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  • Questions About Normative Consent
  • Robert B. Talisse (bio) and Michael Harbour (bio)

David Estlund's Democratic Authority is a tour de force. Combining novelty and imagination with rigorous argumentation and full-contact engagement with a vast contemporary literature, Estlund develops a compelling case for an original version of a thesis that many democratic theorists tend to find odd, if not repellant: knowledge matters for political authority. Along the way, Estlund examines every major conceptual issue pertaining to democracy. Even those who have no interest in Estlund's positive proposal still have much to learn from his treatments of the concept of fairness, social choice theory, contractualism, social protest, and utopianism in political philosophy. In short, this is state-of-the-art democratic theory. We know of no recent book that matches its scope and depth.

Accordingly, we cannot hope to address Estlund's theory in any substantial way in this short paper. Our aim is decidedly modest. We want to isolate one of the crucial elements of Estlund's view and examine it. We are not sure whether what we have to offer rises to the level of being an objection just yet, so we take ourselves to be raising a few questions. Our intention is not to engage in root-and-branch critique, but rather to set out some points on an agenda for further work.

We will proceed as follows. First, we will sketch Estlund's view of democratic authority, a view which he calls epistemic proceduralism. Then we will show how epistemic proceduralism depends upon a certain general conception of authority, what Estlund calls the normative consent view. The normative consent view of authority is deeply intuitive, but, as we shall argue, it gives rise to certain puzzles which we should like Estlund to address. If Estlund is unable to respond to these concerns convincingly, the epistemic proceduralist program as he has presented it is jeopardized; if, alternatively, he is able to speak compellingly to these worries, we will have gained a deeper understanding of epistemic proceduralism.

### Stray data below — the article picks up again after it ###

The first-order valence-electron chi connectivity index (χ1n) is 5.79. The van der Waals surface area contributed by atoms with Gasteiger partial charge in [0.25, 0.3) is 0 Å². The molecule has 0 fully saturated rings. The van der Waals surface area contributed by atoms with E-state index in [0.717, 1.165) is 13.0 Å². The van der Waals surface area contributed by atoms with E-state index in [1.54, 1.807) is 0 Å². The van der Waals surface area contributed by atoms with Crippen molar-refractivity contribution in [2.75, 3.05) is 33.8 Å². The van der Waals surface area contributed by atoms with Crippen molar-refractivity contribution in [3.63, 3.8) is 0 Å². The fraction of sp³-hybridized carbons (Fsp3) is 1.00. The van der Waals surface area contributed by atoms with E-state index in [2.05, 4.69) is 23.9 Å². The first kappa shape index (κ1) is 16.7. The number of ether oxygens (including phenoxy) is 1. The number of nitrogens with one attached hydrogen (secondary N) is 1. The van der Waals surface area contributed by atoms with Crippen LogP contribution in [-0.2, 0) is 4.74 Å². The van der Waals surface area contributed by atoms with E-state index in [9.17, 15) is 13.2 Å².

One way of understanding epistemic proceduralism is to see it as an attempt to capture the virtues and avoid the vices of two more familiar views of political authority. On one such view, call it fair proceduralism, the authority of any political decision derives from its having been produced by a procedure which instantiates fairness; the outcome's authority does not depend on an evaluation of its worth according to a standard independent of the procedure by which it was produced. Another familiar view, call it the correctness view, holds that political outcomes are authoritative only if they are correct according to some independent standard of justice. On correctness views, the authority of a political outcome does not depend on its having been produced by one procedure rather than another; the question of its authority is purely a question of its correctness.

Of course, these glosses are crude, and Estlund considers several distinct versions of each kind of view; however, these sketches are sufficient to help us to review Estlund's objections, which will in turn help us to place his epistemic proceduralism. As for fair proceduralism, Estlund argues that no account of the authority-bestowing property of any procedure that deserves to be called democratic can avoid making reference to procedure-independent standards.1 To put the point another way, if, as the fair proceduralist alleges, authority owes entirely to the fairness of the process, why not opt for processes which seem to better instantiate that property? Estlund captures this thought in the "one-liner" for which he has become well-known: why not flip a coin instead?2 The argument runs that any attempt to show that democratic voting is preferable to coin-flipping will inevitably invoke procedure-independent criteria. Hence, according to Estlund, fair proceduralism fails and we are forced to adopt a view of authority that recognizes some procedure-independent standards.

Correctness views embrace such standards. But correctness views tend towards political elitism, what Estlund calls epistocracy, rule of those who know best how correctly to decide policy.3 The challenge, then, is to "let truth be the guide without illegitimately privileging the opinions of...


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pp. 48-53
Launched on MUSE
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